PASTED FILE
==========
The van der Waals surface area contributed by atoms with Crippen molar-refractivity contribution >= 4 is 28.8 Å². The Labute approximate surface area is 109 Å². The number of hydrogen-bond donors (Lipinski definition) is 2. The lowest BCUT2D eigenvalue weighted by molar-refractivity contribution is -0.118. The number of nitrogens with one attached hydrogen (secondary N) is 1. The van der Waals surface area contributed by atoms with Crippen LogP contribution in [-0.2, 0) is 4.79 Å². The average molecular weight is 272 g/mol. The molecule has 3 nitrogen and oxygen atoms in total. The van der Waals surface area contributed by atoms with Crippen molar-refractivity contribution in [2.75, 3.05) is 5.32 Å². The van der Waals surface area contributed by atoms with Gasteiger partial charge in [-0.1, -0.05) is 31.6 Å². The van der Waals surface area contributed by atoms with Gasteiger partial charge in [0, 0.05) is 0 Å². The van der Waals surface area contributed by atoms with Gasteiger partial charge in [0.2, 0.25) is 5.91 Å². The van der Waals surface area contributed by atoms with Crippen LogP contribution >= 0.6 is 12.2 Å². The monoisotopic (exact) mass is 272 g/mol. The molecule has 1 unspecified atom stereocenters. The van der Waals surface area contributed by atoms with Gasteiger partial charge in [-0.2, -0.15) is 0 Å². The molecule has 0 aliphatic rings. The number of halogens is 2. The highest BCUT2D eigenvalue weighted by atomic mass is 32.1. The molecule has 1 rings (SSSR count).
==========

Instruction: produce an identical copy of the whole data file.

The van der Waals surface area contributed by atoms with Crippen molar-refractivity contribution >= 4 is 28.8 Å². The Labute approximate surface area is 109 Å². The number of hydrogen-bond donors (Lipinski definition) is 2. The lowest BCUT2D eigenvalue weighted by molar-refractivity contribution is -0.118. The number of nitrogens with one attached hydrogen (secondary N) is 1. The van der Waals surface area contributed by atoms with Crippen LogP contribution in [-0.2, 0) is 4.79 Å². The average molecular weight is 272 g/mol. The molecule has 3 nitrogen and oxygen atoms in total. The van der Waals surface area contributed by atoms with Crippen molar-refractivity contribution in [2.75, 3.05) is 5.32 Å². The van der Waals surface area contributed by atoms with Gasteiger partial charge in [-0.1, -0.05) is 31.6 Å². The van der Waals surface area contributed by atoms with Gasteiger partial charge in [0, 0.05) is 0 Å². The van der Waals surface area contributed by atoms with Gasteiger partial charge in [0.2, 0.25) is 5.91 Å². The van der Waals surface area contributed by atoms with Crippen LogP contribution >= 0.6 is 12.2 Å². The monoisotopic (exact) mass is 272 g/mol. The molecule has 1 unspecified atom stereocenters. The van der Waals surface area contributed by atoms with Gasteiger partial charge in [-0.2, -0.15) is 0 Å². The molecule has 0 aliphatic rings. The number of halogens is 2. The highest BCUT2D eigenvalue weighted by atomic mass is 32.1. The molecule has 1 rings (SSSR count).